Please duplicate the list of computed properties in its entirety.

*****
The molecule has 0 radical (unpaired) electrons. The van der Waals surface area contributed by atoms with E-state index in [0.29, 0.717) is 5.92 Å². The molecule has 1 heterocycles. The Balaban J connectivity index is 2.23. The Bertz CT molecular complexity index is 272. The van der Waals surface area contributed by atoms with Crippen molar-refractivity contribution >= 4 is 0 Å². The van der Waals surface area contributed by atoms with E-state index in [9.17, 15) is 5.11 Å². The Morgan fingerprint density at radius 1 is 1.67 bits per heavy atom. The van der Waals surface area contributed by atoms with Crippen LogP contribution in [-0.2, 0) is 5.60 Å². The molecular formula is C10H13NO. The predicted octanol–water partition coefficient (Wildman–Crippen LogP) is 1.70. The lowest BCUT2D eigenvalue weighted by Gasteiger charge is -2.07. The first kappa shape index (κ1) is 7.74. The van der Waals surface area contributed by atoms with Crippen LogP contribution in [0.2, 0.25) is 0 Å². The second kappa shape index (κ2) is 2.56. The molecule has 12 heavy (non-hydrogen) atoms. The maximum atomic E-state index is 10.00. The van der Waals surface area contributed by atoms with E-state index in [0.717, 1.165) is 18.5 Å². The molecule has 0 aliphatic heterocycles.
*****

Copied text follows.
The molecule has 0 radical (unpaired) electrons. The van der Waals surface area contributed by atoms with E-state index in [0.29, 0.717) is 5.92 Å². The molecule has 1 heterocycles. The Balaban J connectivity index is 2.23. The Bertz CT molecular complexity index is 272. The van der Waals surface area contributed by atoms with Crippen molar-refractivity contribution >= 4 is 0 Å². The van der Waals surface area contributed by atoms with E-state index in [9.17, 15) is 5.11 Å². The Morgan fingerprint density at radius 1 is 1.67 bits per heavy atom. The van der Waals surface area contributed by atoms with Crippen LogP contribution in [-0.2, 0) is 5.60 Å². The molecular formula is C10H13NO. The predicted octanol–water partition coefficient (Wildman–Crippen LogP) is 1.70. The lowest BCUT2D eigenvalue weighted by Gasteiger charge is -2.07. The first kappa shape index (κ1) is 7.74. The van der Waals surface area contributed by atoms with Crippen LogP contribution in [0.2, 0.25) is 0 Å². The second kappa shape index (κ2) is 2.56. The molecule has 12 heavy (non-hydrogen) atoms. The maximum atomic E-state index is 10.00. The van der Waals surface area contributed by atoms with E-state index in [0.717, 1.165) is 18.5 Å². The molecule has 0 aliphatic heterocycles.